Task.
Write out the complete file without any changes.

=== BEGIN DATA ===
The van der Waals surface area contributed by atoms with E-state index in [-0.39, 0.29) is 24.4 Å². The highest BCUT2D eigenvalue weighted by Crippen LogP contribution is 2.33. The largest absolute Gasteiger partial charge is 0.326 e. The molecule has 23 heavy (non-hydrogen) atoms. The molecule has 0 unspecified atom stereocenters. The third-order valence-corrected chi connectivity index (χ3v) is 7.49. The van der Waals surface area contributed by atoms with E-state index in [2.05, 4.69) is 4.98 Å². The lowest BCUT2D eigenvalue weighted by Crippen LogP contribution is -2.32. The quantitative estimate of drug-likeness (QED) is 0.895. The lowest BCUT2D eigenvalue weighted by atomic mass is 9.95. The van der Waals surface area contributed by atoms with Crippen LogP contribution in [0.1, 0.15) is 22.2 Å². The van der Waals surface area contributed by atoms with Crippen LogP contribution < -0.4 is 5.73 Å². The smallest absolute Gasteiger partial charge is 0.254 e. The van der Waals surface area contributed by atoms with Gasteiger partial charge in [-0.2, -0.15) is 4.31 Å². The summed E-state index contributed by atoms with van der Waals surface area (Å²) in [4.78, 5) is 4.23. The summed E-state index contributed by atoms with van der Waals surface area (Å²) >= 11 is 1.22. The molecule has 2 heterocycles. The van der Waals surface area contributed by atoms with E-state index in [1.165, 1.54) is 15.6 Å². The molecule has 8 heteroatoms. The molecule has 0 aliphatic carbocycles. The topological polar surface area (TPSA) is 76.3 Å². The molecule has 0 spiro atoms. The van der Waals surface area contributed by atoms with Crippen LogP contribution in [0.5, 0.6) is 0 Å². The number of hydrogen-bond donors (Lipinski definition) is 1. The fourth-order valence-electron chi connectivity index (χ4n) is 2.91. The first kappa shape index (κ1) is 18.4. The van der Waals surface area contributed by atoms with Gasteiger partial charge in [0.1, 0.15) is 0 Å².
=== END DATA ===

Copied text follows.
The van der Waals surface area contributed by atoms with E-state index in [-0.39, 0.29) is 24.4 Å². The highest BCUT2D eigenvalue weighted by Crippen LogP contribution is 2.33. The largest absolute Gasteiger partial charge is 0.326 e. The molecule has 23 heavy (non-hydrogen) atoms. The molecule has 0 unspecified atom stereocenters. The third-order valence-corrected chi connectivity index (χ3v) is 7.49. The van der Waals surface area contributed by atoms with E-state index in [2.05, 4.69) is 4.98 Å². The lowest BCUT2D eigenvalue weighted by Crippen LogP contribution is -2.32. The quantitative estimate of drug-likeness (QED) is 0.895. The lowest BCUT2D eigenvalue weighted by atomic mass is 9.95. The van der Waals surface area contributed by atoms with Crippen LogP contribution in [0.1, 0.15) is 22.2 Å². The van der Waals surface area contributed by atoms with Crippen LogP contribution < -0.4 is 5.73 Å². The smallest absolute Gasteiger partial charge is 0.254 e. The van der Waals surface area contributed by atoms with Gasteiger partial charge in [-0.2, -0.15) is 4.31 Å². The summed E-state index contributed by atoms with van der Waals surface area (Å²) in [4.78, 5) is 4.23. The summed E-state index contributed by atoms with van der Waals surface area (Å²) >= 11 is 1.22. The molecule has 2 heterocycles. The van der Waals surface area contributed by atoms with E-state index in [1.165, 1.54) is 15.6 Å². The molecule has 8 heteroatoms. The molecule has 0 aliphatic carbocycles. The topological polar surface area (TPSA) is 76.3 Å². The molecule has 0 spiro atoms. The van der Waals surface area contributed by atoms with Crippen LogP contribution in [0.5, 0.6) is 0 Å². The number of hydrogen-bond donors (Lipinski definition) is 1. The fourth-order valence-electron chi connectivity index (χ4n) is 2.91. The first kappa shape index (κ1) is 18.4. The van der Waals surface area contributed by atoms with Gasteiger partial charge in [0.1, 0.15) is 0 Å².